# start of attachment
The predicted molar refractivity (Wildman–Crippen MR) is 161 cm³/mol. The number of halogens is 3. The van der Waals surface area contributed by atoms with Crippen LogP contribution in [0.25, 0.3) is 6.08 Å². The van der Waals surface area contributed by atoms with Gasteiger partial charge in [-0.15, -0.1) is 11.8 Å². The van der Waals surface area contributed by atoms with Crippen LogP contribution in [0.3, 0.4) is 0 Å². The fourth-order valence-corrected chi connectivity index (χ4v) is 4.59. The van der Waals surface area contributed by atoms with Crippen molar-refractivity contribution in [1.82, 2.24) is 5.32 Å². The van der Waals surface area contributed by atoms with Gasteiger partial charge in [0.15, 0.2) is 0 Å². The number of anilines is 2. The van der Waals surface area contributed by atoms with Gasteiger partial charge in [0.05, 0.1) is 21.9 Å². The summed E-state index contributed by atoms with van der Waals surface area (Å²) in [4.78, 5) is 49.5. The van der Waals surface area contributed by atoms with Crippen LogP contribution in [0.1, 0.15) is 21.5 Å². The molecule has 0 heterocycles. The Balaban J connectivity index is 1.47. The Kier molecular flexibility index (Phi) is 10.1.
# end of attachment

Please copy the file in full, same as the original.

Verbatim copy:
The predicted molar refractivity (Wildman–Crippen MR) is 161 cm³/mol. The number of halogens is 3. The van der Waals surface area contributed by atoms with Crippen LogP contribution in [0.25, 0.3) is 6.08 Å². The van der Waals surface area contributed by atoms with Gasteiger partial charge in [-0.15, -0.1) is 11.8 Å². The van der Waals surface area contributed by atoms with Crippen LogP contribution in [0.3, 0.4) is 0 Å². The fourth-order valence-corrected chi connectivity index (χ4v) is 4.59. The van der Waals surface area contributed by atoms with Crippen molar-refractivity contribution in [1.82, 2.24) is 5.32 Å². The van der Waals surface area contributed by atoms with Gasteiger partial charge in [0.15, 0.2) is 0 Å². The number of anilines is 2. The van der Waals surface area contributed by atoms with Gasteiger partial charge in [0.05, 0.1) is 21.9 Å². The summed E-state index contributed by atoms with van der Waals surface area (Å²) in [4.78, 5) is 49.5. The van der Waals surface area contributed by atoms with Crippen LogP contribution in [0.1, 0.15) is 21.5 Å². The molecule has 0 heterocycles. The Balaban J connectivity index is 1.47. The Kier molecular flexibility index (Phi) is 10.1.